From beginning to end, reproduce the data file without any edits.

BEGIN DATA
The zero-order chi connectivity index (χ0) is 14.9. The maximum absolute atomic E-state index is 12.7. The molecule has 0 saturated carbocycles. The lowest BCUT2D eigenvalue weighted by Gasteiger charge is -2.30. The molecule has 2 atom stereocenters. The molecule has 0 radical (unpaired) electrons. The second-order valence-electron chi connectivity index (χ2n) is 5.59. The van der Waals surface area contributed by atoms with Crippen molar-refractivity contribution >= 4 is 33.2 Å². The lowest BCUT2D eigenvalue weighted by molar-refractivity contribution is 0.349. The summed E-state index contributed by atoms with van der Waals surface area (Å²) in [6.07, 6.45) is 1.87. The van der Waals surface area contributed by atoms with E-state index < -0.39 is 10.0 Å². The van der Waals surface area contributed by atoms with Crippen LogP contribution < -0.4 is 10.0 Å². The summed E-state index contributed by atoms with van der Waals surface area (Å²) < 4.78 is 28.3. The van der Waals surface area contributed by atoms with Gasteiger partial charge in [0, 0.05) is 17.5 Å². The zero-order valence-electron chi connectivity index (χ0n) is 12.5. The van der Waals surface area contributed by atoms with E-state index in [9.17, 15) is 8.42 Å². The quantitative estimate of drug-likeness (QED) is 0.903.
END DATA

The zero-order chi connectivity index (χ0) is 14.9. The maximum absolute atomic E-state index is 12.7. The molecule has 0 saturated carbocycles. The lowest BCUT2D eigenvalue weighted by Gasteiger charge is -2.30. The molecule has 2 atom stereocenters. The molecule has 0 radical (unpaired) electrons. The second-order valence-electron chi connectivity index (χ2n) is 5.59. The van der Waals surface area contributed by atoms with Crippen molar-refractivity contribution >= 4 is 33.2 Å². The lowest BCUT2D eigenvalue weighted by molar-refractivity contribution is 0.349. The summed E-state index contributed by atoms with van der Waals surface area (Å²) in [6.07, 6.45) is 1.87. The van der Waals surface area contributed by atoms with E-state index < -0.39 is 10.0 Å². The van der Waals surface area contributed by atoms with Crippen LogP contribution < -0.4 is 10.0 Å². The summed E-state index contributed by atoms with van der Waals surface area (Å²) < 4.78 is 28.3. The van der Waals surface area contributed by atoms with Gasteiger partial charge in [0, 0.05) is 17.5 Å². The zero-order valence-electron chi connectivity index (χ0n) is 12.5. The van der Waals surface area contributed by atoms with E-state index in [9.17, 15) is 8.42 Å². The quantitative estimate of drug-likeness (QED) is 0.903.